Curing cancer is usually the domain of medical doctors, but now biomedical engineers at Virginia Tech and the University of California at Berkeley have invented a promising electronic therapy. Using short electrical pulses that target only cancer cells, together with real-time monitoring via electrical impedance tomography, the procedure has already been shown to cure cancer in lab rats. Currently the group is treating mice, and human trials are slated for 2008.
"We have invented an inexpensive, minimally invasive surgical technique that makes use of irreversible electroporation, essentially killing cancer cells with short electrical pulses while leaving neighboring healthy cells unharmed," said bioengineering professor Rafael Davalos of Virginia Tech's School of Biomedical Engineering and Science. "We are also using electrical-impedance tomography to monitor progress and make sure all the cancer cells get treated."
Work has progressed from cell cultures to rats to mice, with human trials on prostate cancer slated for next year. If those trials are successful, curing other types of cancer will be tried in humans.
Engineers have been using electroporation since the mid-1960s to take electronic control of the pores in a living cell's outer membrane. For instance, genetic engineers routinely use electroporation to load DNA sequences into cells. By using 2,500-V electrical pulses that are 100 microseconds long, pores can be opened in any cell membrane, allowing liquids to flow in and out. Other cancer researchers use electroporation to temporarily make tumor cells more permeable to cancer-killing drugs than to the surrounding healthy tissue.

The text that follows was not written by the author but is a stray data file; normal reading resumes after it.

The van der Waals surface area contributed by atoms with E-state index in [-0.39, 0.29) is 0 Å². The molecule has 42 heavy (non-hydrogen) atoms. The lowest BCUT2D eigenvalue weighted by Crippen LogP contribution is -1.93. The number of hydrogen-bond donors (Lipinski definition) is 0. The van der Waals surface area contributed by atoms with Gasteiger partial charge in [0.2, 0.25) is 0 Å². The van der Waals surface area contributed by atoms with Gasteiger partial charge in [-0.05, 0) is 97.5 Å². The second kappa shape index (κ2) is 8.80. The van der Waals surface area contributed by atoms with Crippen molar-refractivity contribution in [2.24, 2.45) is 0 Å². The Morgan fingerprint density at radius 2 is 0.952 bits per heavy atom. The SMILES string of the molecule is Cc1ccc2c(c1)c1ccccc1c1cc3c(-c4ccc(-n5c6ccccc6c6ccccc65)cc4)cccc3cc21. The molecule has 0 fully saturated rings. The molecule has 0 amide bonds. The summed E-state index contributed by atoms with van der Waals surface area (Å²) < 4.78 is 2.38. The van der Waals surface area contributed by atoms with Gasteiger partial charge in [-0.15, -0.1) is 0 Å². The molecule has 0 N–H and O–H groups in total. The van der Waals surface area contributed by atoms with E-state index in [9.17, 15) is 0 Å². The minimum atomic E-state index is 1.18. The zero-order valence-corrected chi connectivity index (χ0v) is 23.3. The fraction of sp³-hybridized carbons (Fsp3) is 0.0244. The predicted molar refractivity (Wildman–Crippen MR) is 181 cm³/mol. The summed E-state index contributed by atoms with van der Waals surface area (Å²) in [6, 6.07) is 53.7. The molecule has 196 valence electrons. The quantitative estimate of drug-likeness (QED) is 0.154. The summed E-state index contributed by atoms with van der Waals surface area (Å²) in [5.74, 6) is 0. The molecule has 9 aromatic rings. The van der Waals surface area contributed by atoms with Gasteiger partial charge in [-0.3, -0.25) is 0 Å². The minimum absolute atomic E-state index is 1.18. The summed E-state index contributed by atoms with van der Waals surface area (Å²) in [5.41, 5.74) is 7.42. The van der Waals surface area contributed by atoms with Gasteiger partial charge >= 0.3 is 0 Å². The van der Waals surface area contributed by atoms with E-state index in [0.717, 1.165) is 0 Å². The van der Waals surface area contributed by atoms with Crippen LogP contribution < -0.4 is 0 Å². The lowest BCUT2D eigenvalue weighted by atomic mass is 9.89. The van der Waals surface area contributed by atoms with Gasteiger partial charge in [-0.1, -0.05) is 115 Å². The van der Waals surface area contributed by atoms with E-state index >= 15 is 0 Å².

Davalos and UC-Berkeley collaborator Boris Rubinsky, however, use extended sessions with the electrical pulses to electrocute the cancer cells, permanently opening pores that kill the cell as its contents drain out.
"We use needle electrodes to surround the cancerous area, then we use external electrodes to monitor our progress with electrical-impedance tomography," said Davalos. "When the pores stick open on a cell, it lowers the bulk resistance of that tissue, which we can image with submillimeter cell-scale resolution."
By treating an area while watching their progress using tomography, then moving the needles and repeating as necessary, the engineers have been able to treat different types of cancerous tissue in laboratory animals. The treatment takes about one minute per affected area. "The pulses are so short that the cells don't heat up," added Davalos.
Another technique can claim the same thing: Cryoablation freezes cancer cells. The downside is that killing the cancer cells with cold sometimes damages nearby healthy cells, just as heat can.
"Our procedure doesn't affect neighboring cells," said Davalos. "Our treatment is also tissue-independent--all cells just behave in this way. All we have to be able to do is get the needles to the targeted area, and in just one treatment you are rid of the cancer."
A key problem with traditional cancer treatments, the researchers said, is that oncologists cannot tell if the cancer cells are dead until a week or so after treatment. Consequently, if oncologists are not aggressive enough during the treatment, they can miss some cancer cells, and if they are too aggressive, they can damage surrounding healthy tissue.
"With other procedures, you don't get immediate feedback. With ours, you can see how successful the treatment is as you go along," said Davalos.